This Weekend Assignment revolves around the theme of Community. What defines a community? How do they form? Why do they form? What kind of communities do animals form and how does it help them survive and flourish? These are few questions you could explore and even bring to your own communities.
But let’s first explore the previous Weekend Assignment’s theme of footnotes1.
Most notably footnotes are used in academic writing in order to make a citation or to elaborate and/or define a term.
Footnotes can be indicated numerically, but they can also be shown through symbols such as the dagger or obelus2 ( † ). In a previous #FridayFact we explained how the division symbol ( ÷ ) is also called the obelus. It was originally used by ancient Greek scholars as critical marks in manuscripts and wasn’t used as a symbol of division until 1659 by Johann Rahn3 in his algebra book Teutsche Algebra.
Footnotes have also been used as a literary device. They have been used to elaborate, to define, to break the fourth wall, and to create a separate voice from that of the main body of work.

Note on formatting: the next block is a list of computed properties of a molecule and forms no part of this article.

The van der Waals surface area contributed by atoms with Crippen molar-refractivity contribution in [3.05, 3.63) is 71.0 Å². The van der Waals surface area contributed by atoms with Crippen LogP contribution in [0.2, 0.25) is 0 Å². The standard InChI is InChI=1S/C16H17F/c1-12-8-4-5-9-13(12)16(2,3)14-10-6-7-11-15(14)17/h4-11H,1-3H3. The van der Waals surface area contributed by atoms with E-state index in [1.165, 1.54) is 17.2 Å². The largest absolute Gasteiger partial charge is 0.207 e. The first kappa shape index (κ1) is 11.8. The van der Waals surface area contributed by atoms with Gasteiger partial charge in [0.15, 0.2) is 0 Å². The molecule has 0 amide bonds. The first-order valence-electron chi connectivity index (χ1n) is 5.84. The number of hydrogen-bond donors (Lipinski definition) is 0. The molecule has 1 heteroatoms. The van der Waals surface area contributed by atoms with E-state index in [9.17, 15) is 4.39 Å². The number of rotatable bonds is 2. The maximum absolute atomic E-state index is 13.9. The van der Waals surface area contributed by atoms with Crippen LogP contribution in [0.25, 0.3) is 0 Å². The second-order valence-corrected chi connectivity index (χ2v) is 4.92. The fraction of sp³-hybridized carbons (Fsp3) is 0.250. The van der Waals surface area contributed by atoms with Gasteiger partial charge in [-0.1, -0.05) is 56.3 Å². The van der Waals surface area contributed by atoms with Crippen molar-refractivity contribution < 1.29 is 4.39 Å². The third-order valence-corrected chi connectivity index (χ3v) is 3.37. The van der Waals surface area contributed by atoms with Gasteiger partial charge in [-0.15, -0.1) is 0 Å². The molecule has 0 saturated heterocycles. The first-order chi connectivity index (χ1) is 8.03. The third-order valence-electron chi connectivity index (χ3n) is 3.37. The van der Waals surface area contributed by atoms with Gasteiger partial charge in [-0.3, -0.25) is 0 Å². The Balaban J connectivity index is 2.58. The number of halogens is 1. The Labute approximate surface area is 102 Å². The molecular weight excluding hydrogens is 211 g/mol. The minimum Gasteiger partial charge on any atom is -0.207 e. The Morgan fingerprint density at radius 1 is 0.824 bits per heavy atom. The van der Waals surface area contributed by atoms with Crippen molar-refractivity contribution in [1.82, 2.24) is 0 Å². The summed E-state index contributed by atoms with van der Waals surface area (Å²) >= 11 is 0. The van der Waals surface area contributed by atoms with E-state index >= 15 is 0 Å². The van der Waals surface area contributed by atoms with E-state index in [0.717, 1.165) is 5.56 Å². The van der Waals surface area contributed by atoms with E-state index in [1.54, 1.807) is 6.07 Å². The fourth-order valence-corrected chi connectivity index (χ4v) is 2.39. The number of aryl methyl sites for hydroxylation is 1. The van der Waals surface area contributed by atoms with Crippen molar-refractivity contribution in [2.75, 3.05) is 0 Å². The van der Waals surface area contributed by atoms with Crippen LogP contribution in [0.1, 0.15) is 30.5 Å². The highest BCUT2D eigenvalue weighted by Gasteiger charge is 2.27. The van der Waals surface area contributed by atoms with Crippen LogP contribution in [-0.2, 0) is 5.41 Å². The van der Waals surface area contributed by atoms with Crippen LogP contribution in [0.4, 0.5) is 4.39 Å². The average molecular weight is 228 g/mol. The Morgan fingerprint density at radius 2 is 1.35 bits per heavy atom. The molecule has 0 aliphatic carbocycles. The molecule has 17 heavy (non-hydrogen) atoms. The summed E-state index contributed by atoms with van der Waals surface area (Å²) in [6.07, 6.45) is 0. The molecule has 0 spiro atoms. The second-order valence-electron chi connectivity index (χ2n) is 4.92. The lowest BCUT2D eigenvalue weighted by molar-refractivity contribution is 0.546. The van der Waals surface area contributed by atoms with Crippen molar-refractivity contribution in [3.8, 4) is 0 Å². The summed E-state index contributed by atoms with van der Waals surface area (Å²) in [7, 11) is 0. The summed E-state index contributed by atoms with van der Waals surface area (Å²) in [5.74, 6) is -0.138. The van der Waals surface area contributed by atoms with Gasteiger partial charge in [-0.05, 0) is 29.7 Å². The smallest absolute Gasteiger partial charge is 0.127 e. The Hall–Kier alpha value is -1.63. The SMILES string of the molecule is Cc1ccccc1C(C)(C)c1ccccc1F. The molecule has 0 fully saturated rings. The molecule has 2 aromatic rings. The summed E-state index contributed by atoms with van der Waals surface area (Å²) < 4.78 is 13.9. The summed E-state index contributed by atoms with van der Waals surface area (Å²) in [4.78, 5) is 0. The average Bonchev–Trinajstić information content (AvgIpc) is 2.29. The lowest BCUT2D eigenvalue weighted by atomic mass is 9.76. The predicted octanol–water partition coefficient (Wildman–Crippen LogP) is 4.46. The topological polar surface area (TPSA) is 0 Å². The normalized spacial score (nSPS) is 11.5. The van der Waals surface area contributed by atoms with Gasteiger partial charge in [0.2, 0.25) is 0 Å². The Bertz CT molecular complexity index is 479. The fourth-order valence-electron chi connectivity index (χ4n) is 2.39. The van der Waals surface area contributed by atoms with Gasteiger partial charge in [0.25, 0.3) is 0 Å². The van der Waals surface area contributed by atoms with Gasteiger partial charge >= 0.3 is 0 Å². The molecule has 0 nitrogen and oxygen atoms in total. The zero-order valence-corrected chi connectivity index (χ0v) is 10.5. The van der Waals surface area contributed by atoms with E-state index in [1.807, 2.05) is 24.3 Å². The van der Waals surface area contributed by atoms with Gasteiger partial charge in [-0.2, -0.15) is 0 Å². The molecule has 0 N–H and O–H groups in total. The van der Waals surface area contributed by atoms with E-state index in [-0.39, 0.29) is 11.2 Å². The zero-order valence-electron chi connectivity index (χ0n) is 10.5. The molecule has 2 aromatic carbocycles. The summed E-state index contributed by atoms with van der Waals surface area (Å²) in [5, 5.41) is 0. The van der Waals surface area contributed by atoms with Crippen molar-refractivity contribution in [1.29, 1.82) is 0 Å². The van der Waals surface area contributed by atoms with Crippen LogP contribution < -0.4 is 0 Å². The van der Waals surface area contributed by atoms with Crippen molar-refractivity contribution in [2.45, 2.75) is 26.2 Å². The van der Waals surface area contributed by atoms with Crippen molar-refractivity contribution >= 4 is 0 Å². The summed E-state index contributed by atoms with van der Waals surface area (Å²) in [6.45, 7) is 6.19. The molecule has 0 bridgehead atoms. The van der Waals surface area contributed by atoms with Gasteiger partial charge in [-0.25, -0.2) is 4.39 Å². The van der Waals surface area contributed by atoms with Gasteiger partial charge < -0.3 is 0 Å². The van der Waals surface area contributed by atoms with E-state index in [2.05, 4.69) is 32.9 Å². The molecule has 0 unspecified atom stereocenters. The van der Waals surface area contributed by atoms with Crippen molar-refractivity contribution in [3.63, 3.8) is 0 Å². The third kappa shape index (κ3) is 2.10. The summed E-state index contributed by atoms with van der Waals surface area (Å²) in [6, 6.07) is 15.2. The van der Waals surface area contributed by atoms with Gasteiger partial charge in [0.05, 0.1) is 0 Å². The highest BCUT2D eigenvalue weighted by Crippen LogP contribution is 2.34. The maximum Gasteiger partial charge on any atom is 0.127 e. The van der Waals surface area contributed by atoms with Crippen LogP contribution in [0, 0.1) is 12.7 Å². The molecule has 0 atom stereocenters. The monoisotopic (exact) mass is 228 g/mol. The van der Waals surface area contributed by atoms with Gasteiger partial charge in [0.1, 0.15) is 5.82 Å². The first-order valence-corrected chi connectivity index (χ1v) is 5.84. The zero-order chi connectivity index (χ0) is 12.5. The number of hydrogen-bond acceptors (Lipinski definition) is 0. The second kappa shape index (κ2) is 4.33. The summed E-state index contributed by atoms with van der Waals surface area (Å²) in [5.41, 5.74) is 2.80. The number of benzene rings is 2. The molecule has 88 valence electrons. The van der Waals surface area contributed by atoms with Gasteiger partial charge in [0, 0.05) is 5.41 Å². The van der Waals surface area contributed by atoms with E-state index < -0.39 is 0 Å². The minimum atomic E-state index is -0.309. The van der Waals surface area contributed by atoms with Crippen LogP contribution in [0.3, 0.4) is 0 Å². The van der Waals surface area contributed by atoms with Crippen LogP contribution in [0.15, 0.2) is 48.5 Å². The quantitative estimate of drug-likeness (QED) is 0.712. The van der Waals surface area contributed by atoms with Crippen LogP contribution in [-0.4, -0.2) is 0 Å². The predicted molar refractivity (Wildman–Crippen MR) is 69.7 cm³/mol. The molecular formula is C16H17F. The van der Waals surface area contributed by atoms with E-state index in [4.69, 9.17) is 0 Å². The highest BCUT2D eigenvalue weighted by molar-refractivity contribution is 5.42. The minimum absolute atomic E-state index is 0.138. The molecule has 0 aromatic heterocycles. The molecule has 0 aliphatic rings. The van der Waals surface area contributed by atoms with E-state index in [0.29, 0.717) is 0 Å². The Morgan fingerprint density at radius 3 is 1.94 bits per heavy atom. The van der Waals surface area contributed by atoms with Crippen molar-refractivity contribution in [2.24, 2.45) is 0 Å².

They have also been used as a way to see what a character is thinking. This was heavily used in the book The Mezzanine4, a book we recommend to a Twitter follower. Often the bulk of a page is comprised of footnotes, creating the effect of getting lost in thought.
@saylordotorg Excuse me, is "The Mezzanine" a sort of prank? ? There's more footnotes than the story itself ^^
— Robert Gomes (@robertgomesweb) September 27, 2017
2An Obelus is a symbol consisting of a short horizontal line with a dot above and below, and in other uses it is a symbol resembling a small dagger.
4The Mezzanine (1988) is the first novel by Nicholson Baker
— Saylor Academy (@saylordotorg) September 29, 2017